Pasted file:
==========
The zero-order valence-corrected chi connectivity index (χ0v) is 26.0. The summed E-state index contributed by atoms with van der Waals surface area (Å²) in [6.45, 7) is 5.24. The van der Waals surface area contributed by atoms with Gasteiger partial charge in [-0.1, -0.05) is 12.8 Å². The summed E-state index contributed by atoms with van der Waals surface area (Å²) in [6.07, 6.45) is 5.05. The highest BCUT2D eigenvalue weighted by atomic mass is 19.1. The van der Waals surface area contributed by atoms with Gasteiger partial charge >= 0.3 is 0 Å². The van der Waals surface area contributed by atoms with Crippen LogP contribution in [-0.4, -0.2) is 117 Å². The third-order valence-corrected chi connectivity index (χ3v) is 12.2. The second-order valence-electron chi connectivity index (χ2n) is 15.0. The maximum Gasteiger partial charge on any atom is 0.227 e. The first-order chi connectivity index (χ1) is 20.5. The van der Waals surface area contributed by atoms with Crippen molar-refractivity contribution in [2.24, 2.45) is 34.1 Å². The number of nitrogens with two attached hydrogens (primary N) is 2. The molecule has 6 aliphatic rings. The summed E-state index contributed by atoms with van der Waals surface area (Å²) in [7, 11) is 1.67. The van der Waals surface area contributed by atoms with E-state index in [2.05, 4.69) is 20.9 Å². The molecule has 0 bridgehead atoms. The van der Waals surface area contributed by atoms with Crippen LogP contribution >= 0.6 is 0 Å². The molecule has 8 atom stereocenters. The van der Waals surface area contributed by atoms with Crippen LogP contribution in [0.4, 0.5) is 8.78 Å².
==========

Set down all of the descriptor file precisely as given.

The zero-order valence-corrected chi connectivity index (χ0v) is 26.0. The summed E-state index contributed by atoms with van der Waals surface area (Å²) in [6.45, 7) is 5.24. The van der Waals surface area contributed by atoms with Gasteiger partial charge in [-0.1, -0.05) is 12.8 Å². The summed E-state index contributed by atoms with van der Waals surface area (Å²) in [6.07, 6.45) is 5.05. The highest BCUT2D eigenvalue weighted by atomic mass is 19.1. The van der Waals surface area contributed by atoms with Gasteiger partial charge >= 0.3 is 0 Å². The van der Waals surface area contributed by atoms with Crippen LogP contribution in [-0.4, -0.2) is 117 Å². The third-order valence-corrected chi connectivity index (χ3v) is 12.2. The second-order valence-electron chi connectivity index (χ2n) is 15.0. The maximum Gasteiger partial charge on any atom is 0.227 e. The first-order chi connectivity index (χ1) is 20.5. The van der Waals surface area contributed by atoms with Crippen molar-refractivity contribution in [2.24, 2.45) is 34.1 Å². The number of nitrogens with two attached hydrogens (primary N) is 2. The molecule has 6 aliphatic rings. The summed E-state index contributed by atoms with van der Waals surface area (Å²) in [7, 11) is 1.67. The van der Waals surface area contributed by atoms with E-state index in [2.05, 4.69) is 20.9 Å². The molecule has 0 bridgehead atoms. The van der Waals surface area contributed by atoms with Crippen LogP contribution >= 0.6 is 0 Å². The molecule has 8 atom stereocenters. The van der Waals surface area contributed by atoms with Crippen LogP contribution in [0.4, 0.5) is 8.78 Å².